Thank you to my co-author David Palmbach from the University of New Haven (CT, US) for doing your masters project with me which resulted in the the article: Artifacts for detecting timestamp manipulation in NTFS on Windows and their reliability. The paper will be presented at the Digital Forensics Research Conference (DFRWS EU) in Oxford in March 2020.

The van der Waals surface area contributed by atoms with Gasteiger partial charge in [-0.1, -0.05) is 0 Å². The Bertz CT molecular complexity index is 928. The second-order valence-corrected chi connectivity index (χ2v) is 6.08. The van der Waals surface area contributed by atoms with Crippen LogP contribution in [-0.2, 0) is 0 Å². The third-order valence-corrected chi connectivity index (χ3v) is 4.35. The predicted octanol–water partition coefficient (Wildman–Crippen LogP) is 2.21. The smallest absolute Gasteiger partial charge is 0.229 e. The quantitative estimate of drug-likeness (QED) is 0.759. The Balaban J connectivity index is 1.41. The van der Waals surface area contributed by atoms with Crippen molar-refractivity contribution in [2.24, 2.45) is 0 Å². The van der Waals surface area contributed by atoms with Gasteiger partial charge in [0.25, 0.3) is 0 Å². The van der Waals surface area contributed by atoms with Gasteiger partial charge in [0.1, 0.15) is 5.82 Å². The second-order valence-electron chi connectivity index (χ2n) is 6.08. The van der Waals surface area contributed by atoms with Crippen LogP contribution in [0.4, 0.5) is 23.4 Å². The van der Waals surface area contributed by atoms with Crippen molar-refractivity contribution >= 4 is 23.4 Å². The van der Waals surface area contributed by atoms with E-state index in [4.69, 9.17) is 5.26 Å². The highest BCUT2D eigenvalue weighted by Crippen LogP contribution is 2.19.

Timestamps have proven to be an expedient source of evidence for examiners in the reconstruction of computer crimes. Consequently, active adversaries and malware have implemented timestomping techniques (i.e., mechanisms to alter timestamps) to hide their traces. Previous research on detecting timestamp manipulation primarily focused on two artifacts: the $MFT as well as the records in the $LogFile. In this paper, we present a new use of four existing windows artifacts -- the $USNjrnl, link files, prefetch files, and Windows event logs -- that can provide valuable information during investigations and diversify the artifacts available to examiners. These artifacts contain either information about executed programs or additional timestamps which, when inconsistencies occur, can be used to prove timestamp forgery. Furthermore, we examine the reliability of artifacts being used to detect timestamp manipulation, i.e., testing their ability to retain information against users actively trying to alter or delete them. Based on our findings we conclude that none of the artifacts analyzed can withstand active exploitation.